If you are welding in the overhead position then heat will rise and collect on the base metal. This will increase the heat and you will have to lower the amperage to compensate for this. You should reduce the amperage on an average by 5%.

Similarly when you weld in the vertical up position then lower the amperage by about 10% as the heat will increase near the top of the metal.


A general rule of thumb to follow here, a lower amperage is preferable for the thinner base metal. This is simply because thinner pieces cannot tolerate a lot of heat and they tend to warp Similar is true for the opposite.

The base metal size heavily influences electrode selection as well (this rule is only indicative and the real-life usage can change a lot). There is a general rule here, for single side single pass butt welds up to 3/16” thick, you can go for an electrode that is a step thinner. For example if the metal is 1/8” thick then you can go for a 3/32” electrode.

This rule can vary a lot, you can select a smaller electrode and still perform the weld. The only thing to keep in mind is that you should rarely go for a rod that is thicker than the base metal. The exception being very thin base metal, like 17 gauge or 1.4mm.

The following table will give you a good idea about the relationship between the size of the base metal and the electrode size to use with it. Remember that these are just indicative and you might have to experiment a bit with the electrode sizes.

Electrode diameterMetal thickness
1/16”Up to 3/16”
3/32”Up to ¼”
1/8”Over 1/8”
5/32”Over ¼”
5/16”Over ½”
3/32”Up to 1/8”
Electrode size vs metal thickness


If the metal you are going to be working on has a very low temperature then you might have a hard time starting the arc, or it might stick to the base metal. There are two things you can do here, either increase the amperage slightly or pre-heat the base metal.


A lot of welders out there, especially the cheaper ones display the amperage differently. There is a possibility that you set the amperage at 100Amps but the real output is 85Amps. In this case, how do you find out if you are welding with lower or higher amperage settings? There are a few signs including the look of the arc, the welding pool, electrode behavior, and weld quality.

Some of the most common signs of lower amperage setting can be:

  1. Difficulty in striking the arc
  2. The electrode will keep sticking during the weld
  3. The arc might look dim or weak
  4. Inconsistent sound of the arc
  5. The weld puddle might be too small or narrow
  6. Poor weld bead quality, not enough deposition
  7. Slower travelling speed


Some of the most common signs of a high amperage setting can be:

  1. The weld bead might be too wide
  2. The travelling speed can be much faster
  3. The arc will look brighter than usual and sound erratic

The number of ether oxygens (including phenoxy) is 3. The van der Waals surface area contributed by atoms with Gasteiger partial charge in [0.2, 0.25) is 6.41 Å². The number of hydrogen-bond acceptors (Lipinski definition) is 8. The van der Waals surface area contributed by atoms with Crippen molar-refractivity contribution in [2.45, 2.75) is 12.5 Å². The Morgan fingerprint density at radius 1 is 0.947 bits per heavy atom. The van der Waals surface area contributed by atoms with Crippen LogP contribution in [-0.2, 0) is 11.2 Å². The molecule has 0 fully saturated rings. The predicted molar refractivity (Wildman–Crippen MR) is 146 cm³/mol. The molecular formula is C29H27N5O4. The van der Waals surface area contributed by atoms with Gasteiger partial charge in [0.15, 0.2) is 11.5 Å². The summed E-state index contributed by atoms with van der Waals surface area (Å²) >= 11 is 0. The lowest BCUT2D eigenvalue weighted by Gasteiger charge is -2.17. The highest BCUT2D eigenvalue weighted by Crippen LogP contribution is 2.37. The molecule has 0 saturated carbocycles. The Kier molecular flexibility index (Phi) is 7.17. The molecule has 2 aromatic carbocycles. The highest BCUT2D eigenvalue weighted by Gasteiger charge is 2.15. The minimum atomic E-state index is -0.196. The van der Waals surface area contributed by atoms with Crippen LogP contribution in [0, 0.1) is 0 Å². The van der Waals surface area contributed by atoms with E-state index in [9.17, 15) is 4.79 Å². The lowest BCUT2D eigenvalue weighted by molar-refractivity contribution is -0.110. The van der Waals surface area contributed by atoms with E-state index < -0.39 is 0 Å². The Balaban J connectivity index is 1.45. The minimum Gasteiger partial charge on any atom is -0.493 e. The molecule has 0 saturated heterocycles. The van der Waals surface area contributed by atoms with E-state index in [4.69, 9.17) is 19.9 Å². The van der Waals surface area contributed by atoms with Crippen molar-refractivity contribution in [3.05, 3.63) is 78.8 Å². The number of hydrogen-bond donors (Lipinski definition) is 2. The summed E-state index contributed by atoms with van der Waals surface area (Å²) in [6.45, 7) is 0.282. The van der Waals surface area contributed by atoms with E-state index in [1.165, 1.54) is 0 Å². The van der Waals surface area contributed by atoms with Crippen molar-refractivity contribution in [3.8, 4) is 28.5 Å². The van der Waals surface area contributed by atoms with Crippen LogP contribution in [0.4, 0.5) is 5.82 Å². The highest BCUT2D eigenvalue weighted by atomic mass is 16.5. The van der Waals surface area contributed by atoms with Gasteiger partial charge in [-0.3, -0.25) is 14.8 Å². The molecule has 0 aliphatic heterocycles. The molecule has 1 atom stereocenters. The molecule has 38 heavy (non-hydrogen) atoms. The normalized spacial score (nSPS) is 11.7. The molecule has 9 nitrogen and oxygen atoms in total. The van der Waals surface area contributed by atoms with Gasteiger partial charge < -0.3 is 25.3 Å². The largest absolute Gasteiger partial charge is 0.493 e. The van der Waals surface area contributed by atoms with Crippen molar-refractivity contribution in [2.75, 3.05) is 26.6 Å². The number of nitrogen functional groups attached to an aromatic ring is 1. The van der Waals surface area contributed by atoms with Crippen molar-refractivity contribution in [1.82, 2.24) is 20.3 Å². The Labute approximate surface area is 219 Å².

4. Hard to control puddle
  5. Higher amounts of spatter


The prices of any electrode can vary depending on the region you are in. If you go to Amazon (Affiliate link alert!) then currently the Forney 7018 30685 1/8” electrode set of 5lbs can set you back by 15$. The same electrode from the same brand of 3/32” will cost around 14.5$ and the 5/32” will cost about 15.5$. As you can see there is not a lot of difference among different sizes.

The Forney 30805 E7018 rod in 5lbs packages cost about 23.75$ for the 1/8”, 21.88$ for 3/32” and 26.31 for 5/32”. While the Hobart 770474 E7018 1/8” costs about 32.77$ for the 5lbs package. So there will be some differences in the same electrode offered by different manufacturers.

Forney 6011 and 6013 1/8” in 5lbs packages cost almost the same as the 7018 but there might be some slight changes in your region or in your local store.


There was a lot of information we just went through and naturally it can get a bit confusing at times. I have addressed some of the most common questions that people have related to the 7018 electrodes. I hope this will help clear some things up.


You should ideally be storing the 7018 electrodes between 250-300F in a welding oven.


The low hydrogen coating of the electrode is very susceptible to moisture which can lead to porosity and poor quality welds. You should not keep the electrode out in the open for more than a couple of hours.


The first two digits of the 7018 electrodes denote the final weld strength. In this case, it would be 70,000psi.


If your electrode has come in contact with water or has been left out in the open for some time then re-baking helps to restore the electrode to its near-original state. This is done by heating or “baking” the electrode at about 600-700F to remove the moisture.


The 7018 electrode is perfect for structural industrial use like pipeline welds, bridges, containers, and complex joints. If you get your hands on AC 7018 rods and you also have the storage capacity, then it can also be really great for home or farm repairs


The E7018 electrode is one of the most popular welding rods out there. This is because of its ease of use combined with its excellent weld quality which is not only aesthetically pleasing but structurally sound as well. You also need to be very careful while storing these electrodes as the low hydrogen coating is very sensitive to moisture and water. Coming in contact with water can ruin the quality of your welds. Also, pay attention while selecting the amperage settings for the job, but don’t worry if you don’t get it right at the first attempt.